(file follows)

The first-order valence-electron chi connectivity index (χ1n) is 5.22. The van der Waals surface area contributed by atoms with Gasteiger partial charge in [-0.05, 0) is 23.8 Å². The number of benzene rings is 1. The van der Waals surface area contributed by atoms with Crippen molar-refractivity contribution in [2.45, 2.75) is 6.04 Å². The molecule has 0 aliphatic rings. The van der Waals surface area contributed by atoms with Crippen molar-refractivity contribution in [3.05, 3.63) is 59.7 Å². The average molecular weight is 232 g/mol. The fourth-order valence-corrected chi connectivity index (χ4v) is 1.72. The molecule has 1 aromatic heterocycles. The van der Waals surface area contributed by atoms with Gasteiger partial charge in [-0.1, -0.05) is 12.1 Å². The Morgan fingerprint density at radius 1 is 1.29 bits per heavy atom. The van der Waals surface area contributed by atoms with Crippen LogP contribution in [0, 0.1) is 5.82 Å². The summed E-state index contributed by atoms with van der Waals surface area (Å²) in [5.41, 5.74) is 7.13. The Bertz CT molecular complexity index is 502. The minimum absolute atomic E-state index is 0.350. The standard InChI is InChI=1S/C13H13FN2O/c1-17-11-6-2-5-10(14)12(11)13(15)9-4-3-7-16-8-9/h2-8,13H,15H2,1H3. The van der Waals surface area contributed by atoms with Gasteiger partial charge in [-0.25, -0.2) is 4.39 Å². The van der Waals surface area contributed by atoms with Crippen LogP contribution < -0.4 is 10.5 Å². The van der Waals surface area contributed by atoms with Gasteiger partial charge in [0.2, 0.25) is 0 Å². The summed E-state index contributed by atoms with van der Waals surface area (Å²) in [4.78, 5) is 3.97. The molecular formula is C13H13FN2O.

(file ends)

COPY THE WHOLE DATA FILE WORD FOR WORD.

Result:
The first-order valence-electron chi connectivity index (χ1n) is 5.22. The van der Waals surface area contributed by atoms with Gasteiger partial charge in [-0.05, 0) is 23.8 Å². The number of benzene rings is 1. The van der Waals surface area contributed by atoms with Crippen molar-refractivity contribution in [2.45, 2.75) is 6.04 Å². The molecule has 0 aliphatic rings. The van der Waals surface area contributed by atoms with Crippen molar-refractivity contribution in [3.05, 3.63) is 59.7 Å². The average molecular weight is 232 g/mol. The fourth-order valence-corrected chi connectivity index (χ4v) is 1.72. The molecule has 1 aromatic heterocycles. The van der Waals surface area contributed by atoms with Gasteiger partial charge in [-0.1, -0.05) is 12.1 Å². The Morgan fingerprint density at radius 1 is 1.29 bits per heavy atom. The van der Waals surface area contributed by atoms with Crippen LogP contribution in [0, 0.1) is 5.82 Å². The summed E-state index contributed by atoms with van der Waals surface area (Å²) in [5.41, 5.74) is 7.13. The Bertz CT molecular complexity index is 502. The minimum absolute atomic E-state index is 0.350. The standard InChI is InChI=1S/C13H13FN2O/c1-17-11-6-2-5-10(14)12(11)13(15)9-4-3-7-16-8-9/h2-8,13H,15H2,1H3. The van der Waals surface area contributed by atoms with Gasteiger partial charge in [-0.25, -0.2) is 4.39 Å². The van der Waals surface area contributed by atoms with Crippen LogP contribution < -0.4 is 10.5 Å². The van der Waals surface area contributed by atoms with Gasteiger partial charge in [0.2, 0.25) is 0 Å². The summed E-state index contributed by atoms with van der Waals surface area (Å²) in [4.78, 5) is 3.97. The molecular formula is C13H13FN2O.